Welcome News for Business Owners: Five-Year Built-in Gains Tax Recognition Period Permanently Extended

The Protecting Americans from Tax Hikes Act (PATH), enacted in December, makes selling a business easier for some.
Since most sales of SME’s will be asset (versus stock) sales, double tax for C-corp owners and built-in gain tax (currently 35 percent federal) for owners of recently converted S-corps are very real impediments to selling a business.
C-corporation owners face a “double tax”, where gains on a sale of assets are taxed at the corporate level and subsequent liquidating dividends are taxed at the shareholder level; whereas in an S-corp there is no federal corporate level tax. However, when a C-corp converts to an S-corp, a “built-in gain” is determined, based on the Fair Market Value of the corporation’s assets (both tangible and intangible) less the tax basis in the assets on the date of conversion.  Essentially, built-in gain is the gain that would have been taxed had the C-corp sold its assets on the conversion date. A sale of assets by an S corporation during the “recognition period” triggers the built-in gains tax, as does a sale of stock in a deemed asset sale under Section 338(h)(10). Congress’ enactment of built-in gains (a.k.a. “BIG”) tax back in 1986 was intended in part to prevent C-corp owners from making an S election just before selling their companies’ assets to avoid corporate-level taxes.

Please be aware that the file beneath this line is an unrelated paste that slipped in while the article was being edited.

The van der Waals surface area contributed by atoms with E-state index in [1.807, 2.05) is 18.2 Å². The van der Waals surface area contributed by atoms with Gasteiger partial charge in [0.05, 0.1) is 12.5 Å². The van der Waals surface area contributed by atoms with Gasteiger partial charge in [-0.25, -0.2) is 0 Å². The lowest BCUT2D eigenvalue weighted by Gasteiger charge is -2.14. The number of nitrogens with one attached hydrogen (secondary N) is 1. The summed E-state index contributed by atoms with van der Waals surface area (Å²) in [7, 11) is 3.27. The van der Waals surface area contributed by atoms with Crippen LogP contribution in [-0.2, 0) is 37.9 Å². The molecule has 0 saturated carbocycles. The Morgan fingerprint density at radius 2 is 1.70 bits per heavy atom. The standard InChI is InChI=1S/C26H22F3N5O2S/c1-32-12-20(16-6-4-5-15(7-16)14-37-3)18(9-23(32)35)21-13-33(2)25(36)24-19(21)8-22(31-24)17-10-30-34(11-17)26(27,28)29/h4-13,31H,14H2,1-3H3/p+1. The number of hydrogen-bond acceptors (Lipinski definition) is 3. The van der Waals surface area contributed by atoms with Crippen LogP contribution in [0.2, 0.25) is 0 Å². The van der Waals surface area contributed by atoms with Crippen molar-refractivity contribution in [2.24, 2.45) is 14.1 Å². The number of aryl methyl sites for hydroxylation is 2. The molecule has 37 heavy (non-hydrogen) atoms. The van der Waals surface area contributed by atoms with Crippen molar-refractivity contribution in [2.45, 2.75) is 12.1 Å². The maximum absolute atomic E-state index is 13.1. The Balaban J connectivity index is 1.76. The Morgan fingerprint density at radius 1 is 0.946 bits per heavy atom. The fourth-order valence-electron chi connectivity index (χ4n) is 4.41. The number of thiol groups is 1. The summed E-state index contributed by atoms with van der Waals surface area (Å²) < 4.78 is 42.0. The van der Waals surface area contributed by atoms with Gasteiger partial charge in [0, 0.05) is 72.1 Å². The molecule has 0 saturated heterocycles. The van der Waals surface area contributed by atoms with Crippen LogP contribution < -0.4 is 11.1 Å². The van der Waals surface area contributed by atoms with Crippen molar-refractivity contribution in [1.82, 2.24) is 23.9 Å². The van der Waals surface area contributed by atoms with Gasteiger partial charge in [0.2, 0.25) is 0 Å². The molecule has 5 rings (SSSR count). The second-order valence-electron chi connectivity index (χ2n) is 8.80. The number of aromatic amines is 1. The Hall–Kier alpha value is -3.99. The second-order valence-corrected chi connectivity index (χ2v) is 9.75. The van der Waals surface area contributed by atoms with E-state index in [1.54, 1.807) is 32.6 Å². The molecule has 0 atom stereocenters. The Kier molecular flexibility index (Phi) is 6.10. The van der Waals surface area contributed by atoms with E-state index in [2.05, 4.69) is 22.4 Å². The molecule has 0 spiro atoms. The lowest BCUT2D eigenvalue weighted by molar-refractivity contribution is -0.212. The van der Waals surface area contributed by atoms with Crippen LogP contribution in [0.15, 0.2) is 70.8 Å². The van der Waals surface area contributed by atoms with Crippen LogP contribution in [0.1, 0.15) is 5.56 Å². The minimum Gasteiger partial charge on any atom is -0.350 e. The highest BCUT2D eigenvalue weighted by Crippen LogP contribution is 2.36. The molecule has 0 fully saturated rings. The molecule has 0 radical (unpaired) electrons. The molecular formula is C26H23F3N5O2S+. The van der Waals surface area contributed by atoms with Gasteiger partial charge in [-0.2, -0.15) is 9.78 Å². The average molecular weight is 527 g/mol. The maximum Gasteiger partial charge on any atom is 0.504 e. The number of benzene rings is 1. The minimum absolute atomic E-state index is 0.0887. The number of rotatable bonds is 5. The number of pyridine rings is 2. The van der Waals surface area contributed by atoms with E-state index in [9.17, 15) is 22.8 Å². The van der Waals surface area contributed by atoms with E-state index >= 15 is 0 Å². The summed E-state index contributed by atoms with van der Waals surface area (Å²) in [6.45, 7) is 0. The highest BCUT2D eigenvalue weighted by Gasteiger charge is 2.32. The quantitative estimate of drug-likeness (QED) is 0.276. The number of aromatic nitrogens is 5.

From 1986 until 2009, the BIG recognition period was 10 years. Then between 2009 and 2014, Congress acted sporadically to reduce it to between five and seven years on a temporary basis. This uncertain tax environment made sale planning for C-corp and recently converted S-corp owners difficult.
The Protecting Americans from Tax Hikes Act (PATH), enacted on December 18, 2015, made permanent the five-year recognition period for S corporations. This is welcome news for owners of C-corps, and S-corps that recently converted from C Corp status, who are considering selling their companies.
Whether you expect to sell your business now or five or ten years from now, I urge you to work with a competent and objective CPA to assess and clearly understand the tax implications of a sale of your company. And then reevaluate your entity structure from an overall tax efficiency perspective.
Begin with the end in mind. Exit right, retire well!
For further information on this topic or to discuss a current business valuation, sale, merger or acquisition need, Email or call Al Statz 707-781-8580 at Exit Strategies Group, Inc.